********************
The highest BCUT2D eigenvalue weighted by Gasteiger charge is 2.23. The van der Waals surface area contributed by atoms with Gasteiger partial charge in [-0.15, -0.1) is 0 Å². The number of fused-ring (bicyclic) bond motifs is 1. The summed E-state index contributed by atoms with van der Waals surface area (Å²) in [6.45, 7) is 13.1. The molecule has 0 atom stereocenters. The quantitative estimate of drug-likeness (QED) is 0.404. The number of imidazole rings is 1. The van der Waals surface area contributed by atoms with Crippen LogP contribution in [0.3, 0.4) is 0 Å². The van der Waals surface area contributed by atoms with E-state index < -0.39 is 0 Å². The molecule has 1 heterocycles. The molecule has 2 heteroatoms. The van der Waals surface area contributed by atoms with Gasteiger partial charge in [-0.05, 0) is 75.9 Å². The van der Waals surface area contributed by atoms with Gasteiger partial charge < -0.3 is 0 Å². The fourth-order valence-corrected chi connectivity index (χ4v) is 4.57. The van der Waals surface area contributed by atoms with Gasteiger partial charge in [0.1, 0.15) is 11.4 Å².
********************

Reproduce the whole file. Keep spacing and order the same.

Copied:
The highest BCUT2D eigenvalue weighted by Gasteiger charge is 2.23. The van der Waals surface area contributed by atoms with Gasteiger partial charge in [-0.15, -0.1) is 0 Å². The number of fused-ring (bicyclic) bond motifs is 1. The summed E-state index contributed by atoms with van der Waals surface area (Å²) in [6.45, 7) is 13.1. The molecule has 0 atom stereocenters. The quantitative estimate of drug-likeness (QED) is 0.404. The number of imidazole rings is 1. The van der Waals surface area contributed by atoms with Crippen LogP contribution in [0.3, 0.4) is 0 Å². The van der Waals surface area contributed by atoms with E-state index < -0.39 is 0 Å². The molecule has 1 heterocycles. The molecule has 2 heteroatoms. The van der Waals surface area contributed by atoms with Gasteiger partial charge in [-0.05, 0) is 75.9 Å². The van der Waals surface area contributed by atoms with Gasteiger partial charge < -0.3 is 0 Å². The fourth-order valence-corrected chi connectivity index (χ4v) is 4.57. The van der Waals surface area contributed by atoms with Gasteiger partial charge in [0.1, 0.15) is 11.4 Å².